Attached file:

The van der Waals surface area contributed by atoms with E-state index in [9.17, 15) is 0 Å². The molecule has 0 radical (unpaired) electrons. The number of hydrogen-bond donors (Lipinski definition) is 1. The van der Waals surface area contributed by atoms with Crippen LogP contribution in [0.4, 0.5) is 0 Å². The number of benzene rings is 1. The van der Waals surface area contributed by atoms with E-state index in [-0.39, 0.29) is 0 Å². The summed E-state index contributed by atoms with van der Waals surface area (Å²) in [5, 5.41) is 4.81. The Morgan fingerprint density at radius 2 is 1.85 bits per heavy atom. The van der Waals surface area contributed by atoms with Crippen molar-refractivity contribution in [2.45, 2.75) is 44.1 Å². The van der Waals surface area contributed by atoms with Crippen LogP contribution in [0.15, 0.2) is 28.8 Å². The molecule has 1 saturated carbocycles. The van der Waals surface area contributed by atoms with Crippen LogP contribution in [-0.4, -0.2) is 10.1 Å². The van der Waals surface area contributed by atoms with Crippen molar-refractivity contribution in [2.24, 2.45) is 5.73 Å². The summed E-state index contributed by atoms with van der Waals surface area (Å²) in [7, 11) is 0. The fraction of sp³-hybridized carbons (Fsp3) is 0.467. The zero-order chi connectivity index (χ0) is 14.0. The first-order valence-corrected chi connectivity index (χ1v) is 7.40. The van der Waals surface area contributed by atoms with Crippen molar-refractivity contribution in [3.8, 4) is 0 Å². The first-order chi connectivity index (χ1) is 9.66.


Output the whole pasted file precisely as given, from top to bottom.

The van der Waals surface area contributed by atoms with E-state index in [9.17, 15) is 0 Å². The molecule has 0 radical (unpaired) electrons. The number of hydrogen-bond donors (Lipinski definition) is 1. The van der Waals surface area contributed by atoms with Crippen LogP contribution in [0.4, 0.5) is 0 Å². The number of benzene rings is 1. The van der Waals surface area contributed by atoms with E-state index in [-0.39, 0.29) is 0 Å². The summed E-state index contributed by atoms with van der Waals surface area (Å²) in [5, 5.41) is 4.81. The Morgan fingerprint density at radius 2 is 1.85 bits per heavy atom. The van der Waals surface area contributed by atoms with Crippen molar-refractivity contribution in [2.45, 2.75) is 44.1 Å². The van der Waals surface area contributed by atoms with Crippen LogP contribution in [0.15, 0.2) is 28.8 Å². The molecule has 1 saturated carbocycles. The van der Waals surface area contributed by atoms with Crippen LogP contribution in [-0.4, -0.2) is 10.1 Å². The van der Waals surface area contributed by atoms with Crippen molar-refractivity contribution in [2.24, 2.45) is 5.73 Å². The summed E-state index contributed by atoms with van der Waals surface area (Å²) in [7, 11) is 0. The fraction of sp³-hybridized carbons (Fsp3) is 0.467. The zero-order chi connectivity index (χ0) is 14.0. The first-order valence-corrected chi connectivity index (χ1v) is 7.40. The van der Waals surface area contributed by atoms with Crippen molar-refractivity contribution in [3.8, 4) is 0 Å². The first-order chi connectivity index (χ1) is 9.66.